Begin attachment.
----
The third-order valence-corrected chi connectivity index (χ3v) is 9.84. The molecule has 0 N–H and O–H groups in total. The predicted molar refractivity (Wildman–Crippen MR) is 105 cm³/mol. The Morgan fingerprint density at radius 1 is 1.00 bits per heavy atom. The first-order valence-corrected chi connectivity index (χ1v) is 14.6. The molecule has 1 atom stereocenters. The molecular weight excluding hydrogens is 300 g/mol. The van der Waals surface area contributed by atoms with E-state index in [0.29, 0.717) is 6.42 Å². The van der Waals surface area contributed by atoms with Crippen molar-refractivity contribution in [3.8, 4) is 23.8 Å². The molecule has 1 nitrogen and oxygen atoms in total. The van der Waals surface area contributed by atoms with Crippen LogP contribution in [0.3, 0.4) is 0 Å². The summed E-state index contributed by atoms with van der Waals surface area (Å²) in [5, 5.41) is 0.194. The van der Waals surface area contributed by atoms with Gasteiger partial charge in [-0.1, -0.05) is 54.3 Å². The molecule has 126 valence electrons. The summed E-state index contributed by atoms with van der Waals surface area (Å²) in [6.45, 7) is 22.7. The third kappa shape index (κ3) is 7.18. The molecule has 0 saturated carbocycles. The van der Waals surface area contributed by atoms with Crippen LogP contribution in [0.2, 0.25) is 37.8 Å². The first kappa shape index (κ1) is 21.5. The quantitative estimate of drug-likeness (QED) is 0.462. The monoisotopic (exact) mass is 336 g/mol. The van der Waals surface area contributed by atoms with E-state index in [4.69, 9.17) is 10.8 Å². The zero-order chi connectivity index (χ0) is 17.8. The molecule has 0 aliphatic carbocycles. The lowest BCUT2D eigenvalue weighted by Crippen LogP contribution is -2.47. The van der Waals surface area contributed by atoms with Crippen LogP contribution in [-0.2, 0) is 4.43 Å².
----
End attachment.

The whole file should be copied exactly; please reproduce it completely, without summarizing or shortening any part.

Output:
The third-order valence-corrected chi connectivity index (χ3v) is 9.84. The molecule has 0 N–H and O–H groups in total. The predicted molar refractivity (Wildman–Crippen MR) is 105 cm³/mol. The Morgan fingerprint density at radius 1 is 1.00 bits per heavy atom. The first-order valence-corrected chi connectivity index (χ1v) is 14.6. The molecule has 1 atom stereocenters. The molecular weight excluding hydrogens is 300 g/mol. The van der Waals surface area contributed by atoms with E-state index in [0.29, 0.717) is 6.42 Å². The van der Waals surface area contributed by atoms with Crippen molar-refractivity contribution in [3.8, 4) is 23.8 Å². The molecule has 1 nitrogen and oxygen atoms in total. The van der Waals surface area contributed by atoms with Crippen LogP contribution in [0.3, 0.4) is 0 Å². The summed E-state index contributed by atoms with van der Waals surface area (Å²) in [5, 5.41) is 0.194. The van der Waals surface area contributed by atoms with Gasteiger partial charge in [-0.1, -0.05) is 54.3 Å². The molecule has 126 valence electrons. The summed E-state index contributed by atoms with van der Waals surface area (Å²) in [6.45, 7) is 22.7. The third kappa shape index (κ3) is 7.18. The molecule has 0 saturated carbocycles. The van der Waals surface area contributed by atoms with Crippen LogP contribution in [0.2, 0.25) is 37.8 Å². The first kappa shape index (κ1) is 21.5. The quantitative estimate of drug-likeness (QED) is 0.462. The monoisotopic (exact) mass is 336 g/mol. The van der Waals surface area contributed by atoms with E-state index in [4.69, 9.17) is 10.8 Å². The zero-order chi connectivity index (χ0) is 17.8. The molecule has 0 aliphatic carbocycles. The lowest BCUT2D eigenvalue weighted by Crippen LogP contribution is -2.47. The van der Waals surface area contributed by atoms with Crippen LogP contribution in [-0.2, 0) is 4.43 Å².